Thursday, May 23, 2013

The Craven State Chariot

A couple of weeks ago I visited our National Trust colleagues at Arlington Court and went to the National Carriage Collection. One of the stars of this wonderful museum is the Craven state chariot and it was great to be able to see the carriage in real life. I am indebted to Katy Dainton at Arlington for the following information.

"This chariot is one of the most important carriages in the collection. Not only is it in original un-restored condition, but also it is an example of the work of Hooper & Co., one of the very finest London coachbuilders of the 19th century.  It has silver-plated furniture including axle caps and stock hoops, head plates (the crests of the Craven family on the upper quarter panels), snake head body loops and beautiful decorative terminations to the plated pin beads.  It also has the silver-plated coats of arms of the family on the hammer cloth.  The interior is beautifully lined in a bright, very rich shade of blue damask.
 
It is called a chariot because of the shape of the body.  A coach seats four inside the body, and therefore has
a seat ahead of the doors and one behind them.  A chariot only seats two on a seat behind the doors.  This chariot was built for the Earl of Craven between 1831 and 1836.  State carriages were only owned by the nobility and used on very important occasions such as the State Opening of Parliament, society weddings and grand receptions. This very limited use has kept it, and other vehicles like it, in excellent condition."

I had a good look inside the chariot and it was much smaller than I had imagined, positively cosy! The blue damask is very opulent. It was also great to get a good look at the carriage steps. These folded down and were covered in leather. The windows could be lowered and were covered by blinds for privacy. I loved the lamps, which were much bigger than I had imagined, were silver-plated and adorned with the Earl's coronet!

The carriage was made for William, 2nd Earl of the 2nd creation and would have been kept in the mews at his London address at Grosvenor Crescent.


Friday, May 10, 2013

The Ashdown Kitchen Garden


In Victorian times it was usual for large country houses to have a working walled kitchen garden producing food, herbs and flowers for the family, staff and guests. Great houses were largely self-sustaining in terms of food, especially a hunting lodge that provided its own game and meat.

After the Second World War with reductions in the workforce and increasing availability of cheap, imported food, kitchen gardens largely became neglected and many were destroyed. In Ashdown’s case the decline of the kitchen garden dates from the mid-1920s after Evelyn, Countess of Craven died and the house was let.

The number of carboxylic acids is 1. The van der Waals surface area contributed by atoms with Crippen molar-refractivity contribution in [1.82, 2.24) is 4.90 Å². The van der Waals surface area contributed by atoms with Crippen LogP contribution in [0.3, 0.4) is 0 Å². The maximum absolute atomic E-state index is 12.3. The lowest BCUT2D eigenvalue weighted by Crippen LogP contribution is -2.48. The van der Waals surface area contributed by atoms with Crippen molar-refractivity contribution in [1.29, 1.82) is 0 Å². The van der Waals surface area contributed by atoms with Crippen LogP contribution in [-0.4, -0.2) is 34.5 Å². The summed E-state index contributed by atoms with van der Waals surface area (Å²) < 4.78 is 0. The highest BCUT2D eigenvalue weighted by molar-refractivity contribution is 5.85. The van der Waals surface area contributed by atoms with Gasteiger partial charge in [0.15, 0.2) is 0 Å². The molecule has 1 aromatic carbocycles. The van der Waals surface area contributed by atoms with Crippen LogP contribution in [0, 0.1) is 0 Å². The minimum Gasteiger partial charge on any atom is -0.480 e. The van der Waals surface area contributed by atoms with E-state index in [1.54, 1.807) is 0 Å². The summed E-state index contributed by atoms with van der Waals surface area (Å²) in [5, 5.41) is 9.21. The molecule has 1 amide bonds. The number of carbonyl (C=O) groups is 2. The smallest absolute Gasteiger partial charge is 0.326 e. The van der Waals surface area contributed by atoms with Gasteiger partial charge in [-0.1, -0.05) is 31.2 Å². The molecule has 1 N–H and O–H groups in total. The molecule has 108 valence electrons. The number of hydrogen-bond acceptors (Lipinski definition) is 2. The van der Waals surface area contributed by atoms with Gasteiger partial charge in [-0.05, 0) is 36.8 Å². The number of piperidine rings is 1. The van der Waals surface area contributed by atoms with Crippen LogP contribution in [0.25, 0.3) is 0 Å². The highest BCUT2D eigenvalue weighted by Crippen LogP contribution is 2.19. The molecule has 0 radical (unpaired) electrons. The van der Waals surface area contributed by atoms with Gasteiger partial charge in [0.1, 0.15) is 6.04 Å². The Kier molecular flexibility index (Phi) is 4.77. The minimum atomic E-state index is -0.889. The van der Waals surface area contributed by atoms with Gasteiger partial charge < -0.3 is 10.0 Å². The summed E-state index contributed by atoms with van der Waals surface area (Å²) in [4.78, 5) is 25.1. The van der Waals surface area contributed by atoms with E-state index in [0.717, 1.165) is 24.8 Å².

The Ashdown kitchen gardens were laid out some time after 1850. An old map reveals that the kitchen garden was situated on the west side of Ashdown village. We do not have a record of the layout and design of the beds but we do know that these lay behind the high sarsen wall that is still visible today (pictured). The area of the kitchen garden is now a paddock. In front of the sarsen wall, between the wall and the road, were potting sheds, a mushroom house and greenhouses that could be heated. These were built up against the sarsen wall and the outline of the fireplace and flue is still visible today. What we do not know is where the water would have come from for the gardens, a fascinating mystery.

The hothouses would have contained grapevines and other fruit that would be trained to grow up against the
walls. There may also have been pineapples, which were very fashionable, figs, melons, peaches, apples and pears, gooseberries, rhubarb, raspberries and redcurrants grown inside soft fruit cages. Vegetables in the Victorian kitchen garden included asparagus, broad and runner beans, onions, turnips, spinach, cabbages, potatoes, cauliflower, kale, beetroot, carrots, lettuce and Jerusalem artichokes. Salad vegetables, tomatoes and cucumbers, were also grown, alongside herb beds. It is likely that the greenhouses would also contain flowers that could be cut and used for decoration in the house.

According to the census returns there were six gardeners at Ashdown during the later Victorian era but there may have been others who came in to work from the local villages. In addition to the kitchen gardens they also had to keep the formal gardens and parterre looking good.

At Knightshayes House in Devon and a number of other National Trust properties there are existing or restored kitchen gardens and I’m grateful to the information provided by Knightshayes that gives us an insight into the sort of fruit and vegetables that would have been grown at Ashdown. You can read more about National Trust kitchen gardens here.